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Republicans Finalize Plan, Details to be Released Soon; Trump Visits FBI Academy Minutes After Bashing Agency. Aired 2-2:30p ET
Aired December 15, 2017 - 14:00 ET
THIS IS A RUSH TRANSCRIPT. THIS COPY MAY NOT BE IN ITS FINAL FORM AND MAY BE UPDATED.
[14:00:09] BROOKE BALDWIN, CNN HOST: Hi there. I'm Brooke Baldwin. You are watching CNN on this Friday. Good to be with you.
This Republican tax plan now entering a brand new phase. Time for negotiation is over, no more changes, no more tweaks. Right now, that bill is locked. The final version to be revealed publicly in just a couple of hours from now.
But behind the scenes, Republicans are scrambling to rally enough yes votes to pass this bill in the Senate, in the Republican-controlled senate. So, we are keeping a close eye on these four senators, Senator Marco Rubio, Mike Lee, Bob Corker, and the ailing Senator John McCain of Arizona.
Also, we have updated note here on Senator Thad Cochran of Mississippi. We just learned he had a procedure to remove skin cancer that ended up being, quote, more extensive than the doctors had planned. So, a lot of Republicans, obviously, want him to be well and healthy enough to vote on this as well.
We also learned Republicans expanded that refundable child tax credit to $1,400 in its final version. But is that good enough for Senator Rubio to go from a no to a yes?
The stakes could not be higher. President Trump looking to score his first major legislative victory since taking office just about a year ago. And Republicans who control the House and the Senate, they want something to show for it.
So, let's go straight to our congressional correspondent Phil Mattingly who is live on Capitol Hill here for us.
And so, Senator Rubio, where is he right now? What's he thinking?
PHIL MATTINGLY, CNN CONGRESSIONAL CORRESPONDENT: Yes, I think the most important source you can be talking to right now is the senator's office, the senator himself. And as of now, Brooke, they haven't weighed in as to whether that deal, that increase from $1,100 to $1,400 in terms of the refundability portion of the child tax credit is going to be enough to get him a yes. Now, I would tell you, behind the scenes, several aides involved in this process say they believe they will get him there. Several senators who signed on the conference earlier today said they believe this will assuage concerns of Rubio and Senator Mike Lee as it comes to what this child tax credit will actually do. But I think it's important to talk about what this change actually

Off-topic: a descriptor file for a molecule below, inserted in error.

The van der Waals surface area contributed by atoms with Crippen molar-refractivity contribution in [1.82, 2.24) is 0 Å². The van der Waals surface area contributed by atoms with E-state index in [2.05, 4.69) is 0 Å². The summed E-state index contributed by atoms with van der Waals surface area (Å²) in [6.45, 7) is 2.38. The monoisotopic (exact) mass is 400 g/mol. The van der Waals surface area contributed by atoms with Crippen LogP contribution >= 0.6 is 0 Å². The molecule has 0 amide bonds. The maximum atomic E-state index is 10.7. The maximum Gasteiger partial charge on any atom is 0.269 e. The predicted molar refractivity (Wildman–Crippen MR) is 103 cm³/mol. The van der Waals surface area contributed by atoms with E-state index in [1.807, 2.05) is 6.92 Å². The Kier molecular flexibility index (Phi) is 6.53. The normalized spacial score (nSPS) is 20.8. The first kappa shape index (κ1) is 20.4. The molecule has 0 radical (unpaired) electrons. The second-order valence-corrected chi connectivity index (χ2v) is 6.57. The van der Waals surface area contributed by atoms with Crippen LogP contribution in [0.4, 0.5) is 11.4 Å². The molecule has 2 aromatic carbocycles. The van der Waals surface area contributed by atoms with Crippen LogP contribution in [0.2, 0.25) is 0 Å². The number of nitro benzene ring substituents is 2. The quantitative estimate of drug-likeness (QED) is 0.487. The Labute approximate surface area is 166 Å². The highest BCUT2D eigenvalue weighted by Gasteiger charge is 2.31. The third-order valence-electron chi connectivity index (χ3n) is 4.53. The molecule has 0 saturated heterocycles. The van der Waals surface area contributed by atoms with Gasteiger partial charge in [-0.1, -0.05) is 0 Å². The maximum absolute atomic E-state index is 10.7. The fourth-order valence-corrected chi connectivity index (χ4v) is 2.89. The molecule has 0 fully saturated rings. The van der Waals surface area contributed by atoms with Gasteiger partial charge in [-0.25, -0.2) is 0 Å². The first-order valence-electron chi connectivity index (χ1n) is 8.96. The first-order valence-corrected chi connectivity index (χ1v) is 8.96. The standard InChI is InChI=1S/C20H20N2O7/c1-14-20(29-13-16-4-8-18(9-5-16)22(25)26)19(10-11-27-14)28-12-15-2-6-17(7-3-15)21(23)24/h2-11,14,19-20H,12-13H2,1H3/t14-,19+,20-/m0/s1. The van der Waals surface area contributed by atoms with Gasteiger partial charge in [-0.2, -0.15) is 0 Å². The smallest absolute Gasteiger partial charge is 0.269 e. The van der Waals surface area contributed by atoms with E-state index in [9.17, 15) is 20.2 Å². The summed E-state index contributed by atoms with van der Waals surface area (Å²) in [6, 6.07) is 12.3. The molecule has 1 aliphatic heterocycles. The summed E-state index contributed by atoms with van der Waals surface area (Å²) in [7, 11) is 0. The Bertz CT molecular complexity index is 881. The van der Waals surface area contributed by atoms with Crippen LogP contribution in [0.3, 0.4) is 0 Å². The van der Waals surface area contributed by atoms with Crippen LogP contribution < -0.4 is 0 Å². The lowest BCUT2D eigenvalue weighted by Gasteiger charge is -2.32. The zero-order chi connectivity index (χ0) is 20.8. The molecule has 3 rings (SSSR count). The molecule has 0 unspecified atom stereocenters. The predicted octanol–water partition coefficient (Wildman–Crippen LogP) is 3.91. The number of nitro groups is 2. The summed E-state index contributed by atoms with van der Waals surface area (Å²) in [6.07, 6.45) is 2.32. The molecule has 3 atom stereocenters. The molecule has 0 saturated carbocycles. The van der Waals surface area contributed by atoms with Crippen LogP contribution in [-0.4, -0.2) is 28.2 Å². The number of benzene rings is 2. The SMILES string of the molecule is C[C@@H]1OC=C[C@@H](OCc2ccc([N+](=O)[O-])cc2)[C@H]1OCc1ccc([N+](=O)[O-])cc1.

means. So, the refundable piece of a child tax credit is essentially the amount family would get beyond their income tax liability. So if they don't make enough money to basically qualify for large portions of it, they would still get a check for something right now.
That has become a very important issue for Senator Rubio. He's actually been talking about this for several years now. Senator Lee, too. He decided to draw a red line yesterday. As you noted, that sent Senate Republican leaders scrambling, sent House leaders scrambling. This is the fix they made.
But another key point you made, Brooke, there is nothing else they can do. This is the deal. Either Senator Rubio and Senator Lee are on board with this or they're not. You mentioned the other votes that are out there, people still keeping a close eye on where Susan Collins is going to be on this, Jeff Flake, Bob Corker, who is a no first time around, also the health concerns of Senator McCain and Senator Cochran.
So, there's a lot of stuff up in the air right now. But I will note, talking to people like Senator Rob Portman, Kevin Brady, the coauthor of this bill earlier today, they both said they believe they will have the votes. They believe that they will get there. There's no question about it. Still a little bit of a question linger go over things right now, Brooke.
BALDWIN: So here's my quick follow up question on the health, because it's still unsure what the status of both Senators McCain and Cochran, what if it's 98 who show up?
MATTINGLY: So look, it's majority vote, right? It doesn't matter if it's 50 senators or 100 senators that show up. It's a majority vote. And if there is a tie, Vice President Mike Pence who we talked earlier this week --
MATTINGLY: -- delayed his trip to Israel to be here, he is the tie breaking vote if there is a tie. So, if there's only 48 senators, sorry, if there's only 98 senators, they've got a tie, he can come in and break the tie. I just think there's an expectation that both of those senators will be back, but there's also a lot of question as to whether they will.
Right now, I think the main focus is making sure Senator Rubio and Lee are happy and that the other senators get there as well, Brooke, while they hope that everybody else, most importantly their health is better and also that they can return for the vote.
BALDWIN: Of course, of course. Phil Mattingly, thank you so much.
I'm looking at that from that level. Let's get a little bit more into the weeds with two people. I have Rick Santorum with me, CNN senior political commentator and a former Republican presidential candidate and senator. Welcome back, sir, to you.
And Sally Kohn, host of "State of Resistance" podcast and CNN political commentator.
Sally Kohn, welcome back as well.
So, Senator, let me just begin with you. I think just ending on Phil's point about Senator Rubio and the fact that, you know, this bill is locked. You know the rules. It was locked as of noon today.
What was Senator Rubio's political play here? And do you think it was a savvy move?